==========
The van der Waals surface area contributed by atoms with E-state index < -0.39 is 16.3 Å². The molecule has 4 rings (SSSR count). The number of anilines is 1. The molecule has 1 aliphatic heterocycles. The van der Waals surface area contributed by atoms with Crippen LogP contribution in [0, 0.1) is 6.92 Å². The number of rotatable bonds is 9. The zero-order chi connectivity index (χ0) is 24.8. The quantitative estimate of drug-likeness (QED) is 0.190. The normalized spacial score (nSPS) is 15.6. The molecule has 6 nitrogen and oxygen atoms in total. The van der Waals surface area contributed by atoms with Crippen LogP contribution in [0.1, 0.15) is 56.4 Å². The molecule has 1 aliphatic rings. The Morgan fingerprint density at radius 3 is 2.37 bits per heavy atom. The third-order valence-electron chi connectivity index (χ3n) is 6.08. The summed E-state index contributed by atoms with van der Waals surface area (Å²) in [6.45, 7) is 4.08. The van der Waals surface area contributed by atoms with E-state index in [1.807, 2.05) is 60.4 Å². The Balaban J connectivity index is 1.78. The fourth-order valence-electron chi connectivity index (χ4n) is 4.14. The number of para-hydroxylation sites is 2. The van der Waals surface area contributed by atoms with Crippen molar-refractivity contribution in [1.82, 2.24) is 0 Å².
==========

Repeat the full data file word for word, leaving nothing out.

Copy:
The van der Waals surface area contributed by atoms with E-state index < -0.39 is 16.3 Å². The molecule has 4 rings (SSSR count). The number of anilines is 1. The molecule has 1 aliphatic heterocycles. The van der Waals surface area contributed by atoms with Crippen LogP contribution in [0, 0.1) is 6.92 Å². The number of rotatable bonds is 9. The zero-order chi connectivity index (χ0) is 24.8. The quantitative estimate of drug-likeness (QED) is 0.190. The normalized spacial score (nSPS) is 15.6. The molecule has 6 nitrogen and oxygen atoms in total. The van der Waals surface area contributed by atoms with Crippen LogP contribution in [0.1, 0.15) is 56.4 Å². The molecule has 1 aliphatic rings. The Morgan fingerprint density at radius 3 is 2.37 bits per heavy atom. The third-order valence-electron chi connectivity index (χ3n) is 6.08. The summed E-state index contributed by atoms with van der Waals surface area (Å²) in [6.45, 7) is 4.08. The van der Waals surface area contributed by atoms with E-state index in [1.807, 2.05) is 60.4 Å². The Balaban J connectivity index is 1.78. The fourth-order valence-electron chi connectivity index (χ4n) is 4.14. The number of para-hydroxylation sites is 2. The van der Waals surface area contributed by atoms with Crippen molar-refractivity contribution in [1.82, 2.24) is 0 Å².